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Obama, Bush, Clinton volunteer to publicly get COVID-19 vaccine to show it's safe

Polling shows about four in ten Americans are skeptical about taking a coronavirus vaccine, with a plurality citing the quick rollout.

Former Presidents Barack Obama, George W. Bush and Bill Clinton are reportedly open to publicly taking the forthcoming coronavirus vaccine in an effort to promote its use and safety.

"I will be taking it, and I may take it on TV or have it filmed so people know that I trust this science," Obama told SiriusXM's "The Joe Madison Show." CNBC reports the full interview is set to air Thursday.

CNN reports Bush and Clinton are also on board.

"First, the vaccines need to be deemed safe and administered to the priority populations. Then, President Bush will get in line for his, and will gladly do so on camera," Bush chief of staff Freddy Ford told CNN.

"President Clinton will definitely take a vaccine as soon as available to him, based on the priorities determined by public health officials. And he will do it in a public setting if it will help urge all Americans to do the same," Clinton press secretary Angel Urena told the network.

Polling has shown that there is skepticism in taking the vaccines, which have been produced in a matter of months rather than the years it normally takes.

A Gallup poll released Nov. 17 found 42% of Americans would not agree to get a vaccine approved by the Food and Drug Administration. A plurality said the rushed timeline was a concern. Others cited a need to confirm it is safe or effective. Twelve percent said they generally don't trust vaccines.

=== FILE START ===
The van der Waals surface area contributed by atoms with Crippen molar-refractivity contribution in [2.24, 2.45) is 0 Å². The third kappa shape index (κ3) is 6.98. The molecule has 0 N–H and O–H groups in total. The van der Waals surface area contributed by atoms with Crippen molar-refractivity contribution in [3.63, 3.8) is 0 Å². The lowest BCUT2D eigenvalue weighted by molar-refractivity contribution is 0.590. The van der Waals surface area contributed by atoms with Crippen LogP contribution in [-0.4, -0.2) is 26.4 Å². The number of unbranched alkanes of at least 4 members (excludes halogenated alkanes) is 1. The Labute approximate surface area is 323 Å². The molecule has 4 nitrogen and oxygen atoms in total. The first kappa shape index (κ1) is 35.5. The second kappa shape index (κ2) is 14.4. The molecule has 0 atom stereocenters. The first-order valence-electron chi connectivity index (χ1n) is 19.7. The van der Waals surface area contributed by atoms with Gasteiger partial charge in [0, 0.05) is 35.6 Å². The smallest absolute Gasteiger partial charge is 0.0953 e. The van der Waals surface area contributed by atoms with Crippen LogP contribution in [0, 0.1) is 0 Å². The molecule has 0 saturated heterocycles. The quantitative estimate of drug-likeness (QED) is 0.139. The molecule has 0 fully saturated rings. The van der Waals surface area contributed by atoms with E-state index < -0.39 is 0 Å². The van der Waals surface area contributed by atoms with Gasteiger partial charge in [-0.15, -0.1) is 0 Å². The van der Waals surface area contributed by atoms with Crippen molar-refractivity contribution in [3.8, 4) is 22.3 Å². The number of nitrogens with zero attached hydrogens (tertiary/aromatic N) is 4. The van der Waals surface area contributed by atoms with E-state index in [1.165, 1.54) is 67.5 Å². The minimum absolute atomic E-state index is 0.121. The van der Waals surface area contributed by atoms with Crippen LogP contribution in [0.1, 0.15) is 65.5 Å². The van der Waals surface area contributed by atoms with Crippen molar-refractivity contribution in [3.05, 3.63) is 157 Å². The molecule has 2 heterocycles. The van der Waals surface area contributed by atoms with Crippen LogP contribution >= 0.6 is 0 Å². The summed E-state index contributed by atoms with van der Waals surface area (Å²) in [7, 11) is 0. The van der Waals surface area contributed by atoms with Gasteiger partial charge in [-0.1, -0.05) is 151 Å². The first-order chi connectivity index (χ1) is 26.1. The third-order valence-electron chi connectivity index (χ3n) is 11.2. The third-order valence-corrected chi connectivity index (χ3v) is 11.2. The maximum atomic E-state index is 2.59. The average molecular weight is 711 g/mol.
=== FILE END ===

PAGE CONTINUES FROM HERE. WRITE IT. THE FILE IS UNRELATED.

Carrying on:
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Dr. Anthony Fauci, the director of the National Institute of Allergy and Infectious Diseases, has tried to allay fears about vaccine safety.

"The process of the speed did not compromise, at all, safety, nor did it compromise scientific integrity," Fauci said at a Nov. 19 White House briefing. "It was a reflection of the extraordinary scientific advances in these types of which allowed us to do things in months that actually took years before."

Pfizer and Moderna have both applied to the FDA for an emergency use authorization for their coronavirus vaccines. The companies said their vaccines have been about 95% effective in clinical trials, which are still ongoing.

Once the vaccines are approved, which could be in the next couple of weeks, the first doses may go to health care workers and long-term care residents. That was the suggestion by an influential panel advising the Centers for Disease Control and Prevention.